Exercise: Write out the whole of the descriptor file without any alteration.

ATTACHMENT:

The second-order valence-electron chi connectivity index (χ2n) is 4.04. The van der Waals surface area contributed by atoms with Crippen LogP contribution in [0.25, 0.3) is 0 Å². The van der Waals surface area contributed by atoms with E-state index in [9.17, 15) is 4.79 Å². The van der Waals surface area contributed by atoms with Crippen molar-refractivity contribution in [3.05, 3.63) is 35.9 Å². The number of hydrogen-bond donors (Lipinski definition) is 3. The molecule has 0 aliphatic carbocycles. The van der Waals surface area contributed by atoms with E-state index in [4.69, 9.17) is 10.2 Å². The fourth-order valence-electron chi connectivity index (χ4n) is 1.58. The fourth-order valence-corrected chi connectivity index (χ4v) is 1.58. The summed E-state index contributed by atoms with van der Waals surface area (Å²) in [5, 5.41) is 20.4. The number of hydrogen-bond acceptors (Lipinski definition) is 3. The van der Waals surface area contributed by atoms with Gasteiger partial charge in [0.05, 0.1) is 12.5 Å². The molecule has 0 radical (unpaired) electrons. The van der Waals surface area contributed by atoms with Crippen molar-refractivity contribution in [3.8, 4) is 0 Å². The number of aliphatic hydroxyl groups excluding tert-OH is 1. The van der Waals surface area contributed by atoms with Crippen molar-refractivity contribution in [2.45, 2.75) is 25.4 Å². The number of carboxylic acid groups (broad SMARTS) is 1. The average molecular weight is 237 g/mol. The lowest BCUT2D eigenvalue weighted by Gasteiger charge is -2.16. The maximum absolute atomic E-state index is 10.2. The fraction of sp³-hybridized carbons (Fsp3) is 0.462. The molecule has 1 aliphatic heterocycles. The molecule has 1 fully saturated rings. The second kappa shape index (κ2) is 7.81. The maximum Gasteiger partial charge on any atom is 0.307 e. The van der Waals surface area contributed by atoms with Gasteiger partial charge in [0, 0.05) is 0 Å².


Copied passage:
The second-order valence-electron chi connectivity index (χ2n) is 4.04. The van der Waals surface area contributed by atoms with Crippen LogP contribution in [0.25, 0.3) is 0 Å². The van der Waals surface area contributed by atoms with E-state index in [9.17, 15) is 4.79 Å². The van der Waals surface area contributed by atoms with Crippen molar-refractivity contribution in [3.05, 3.63) is 35.9 Å². The number of hydrogen-bond donors (Lipinski definition) is 3. The molecule has 0 aliphatic carbocycles. The van der Waals surface area contributed by atoms with E-state index in [4.69, 9.17) is 10.2 Å². The fourth-order valence-electron chi connectivity index (χ4n) is 1.58. The fourth-order valence-corrected chi connectivity index (χ4v) is 1.58. The summed E-state index contributed by atoms with van der Waals surface area (Å²) in [5, 5.41) is 20.4. The number of hydrogen-bond acceptors (Lipinski definition) is 3. The van der Waals surface area contributed by atoms with Gasteiger partial charge in [0.05, 0.1) is 12.5 Å². The molecule has 0 radical (unpaired) electrons. The van der Waals surface area contributed by atoms with Crippen molar-refractivity contribution in [3.8, 4) is 0 Å². The number of aliphatic hydroxyl groups excluding tert-OH is 1. The van der Waals surface area contributed by atoms with Crippen molar-refractivity contribution in [2.45, 2.75) is 25.4 Å². The number of carboxylic acid groups (broad SMARTS) is 1. The average molecular weight is 237 g/mol. The lowest BCUT2D eigenvalue weighted by Gasteiger charge is -2.16. The maximum absolute atomic E-state index is 10.2. The fraction of sp³-hybridized carbons (Fsp3) is 0.462. The molecule has 1 aliphatic heterocycles. The molecule has 1 fully saturated rings. The second kappa shape index (κ2) is 7.81. The maximum Gasteiger partial charge on any atom is 0.307 e. The van der Waals surface area contributed by atoms with Gasteiger partial charge in [0, 0.05) is 0 Å².